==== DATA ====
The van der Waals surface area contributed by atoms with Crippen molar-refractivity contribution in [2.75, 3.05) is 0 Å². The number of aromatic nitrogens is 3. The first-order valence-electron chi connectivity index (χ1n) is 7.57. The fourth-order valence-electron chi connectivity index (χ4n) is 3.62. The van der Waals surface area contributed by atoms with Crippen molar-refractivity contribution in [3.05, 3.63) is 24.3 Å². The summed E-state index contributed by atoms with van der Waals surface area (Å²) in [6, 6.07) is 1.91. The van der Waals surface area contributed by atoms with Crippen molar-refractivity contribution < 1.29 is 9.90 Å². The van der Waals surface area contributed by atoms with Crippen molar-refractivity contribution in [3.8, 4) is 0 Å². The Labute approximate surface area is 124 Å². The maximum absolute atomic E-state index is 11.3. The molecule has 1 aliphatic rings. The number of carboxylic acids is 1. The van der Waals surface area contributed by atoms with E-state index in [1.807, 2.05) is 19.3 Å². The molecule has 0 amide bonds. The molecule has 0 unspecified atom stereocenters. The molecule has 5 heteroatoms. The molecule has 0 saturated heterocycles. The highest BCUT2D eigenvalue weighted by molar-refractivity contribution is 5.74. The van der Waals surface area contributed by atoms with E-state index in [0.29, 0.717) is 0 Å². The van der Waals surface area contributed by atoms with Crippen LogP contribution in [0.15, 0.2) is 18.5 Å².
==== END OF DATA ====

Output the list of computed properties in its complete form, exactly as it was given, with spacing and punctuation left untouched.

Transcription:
The van der Waals surface area contributed by atoms with Crippen molar-refractivity contribution in [2.75, 3.05) is 0 Å². The number of aromatic nitrogens is 3. The first-order valence-electron chi connectivity index (χ1n) is 7.57. The fourth-order valence-electron chi connectivity index (χ4n) is 3.62. The van der Waals surface area contributed by atoms with Crippen molar-refractivity contribution in [3.05, 3.63) is 24.3 Å². The summed E-state index contributed by atoms with van der Waals surface area (Å²) in [6, 6.07) is 1.91. The van der Waals surface area contributed by atoms with Crippen molar-refractivity contribution < 1.29 is 9.90 Å². The van der Waals surface area contributed by atoms with Crippen molar-refractivity contribution in [3.8, 4) is 0 Å². The Labute approximate surface area is 124 Å². The maximum absolute atomic E-state index is 11.3. The molecule has 1 aliphatic rings. The number of carboxylic acids is 1. The van der Waals surface area contributed by atoms with E-state index in [1.807, 2.05) is 19.3 Å². The molecule has 0 amide bonds. The molecule has 0 unspecified atom stereocenters. The molecule has 5 heteroatoms. The molecule has 0 saturated heterocycles. The highest BCUT2D eigenvalue weighted by molar-refractivity contribution is 5.74. The van der Waals surface area contributed by atoms with E-state index in [0.29, 0.717) is 0 Å². The van der Waals surface area contributed by atoms with Crippen LogP contribution in [0.15, 0.2) is 18.5 Å².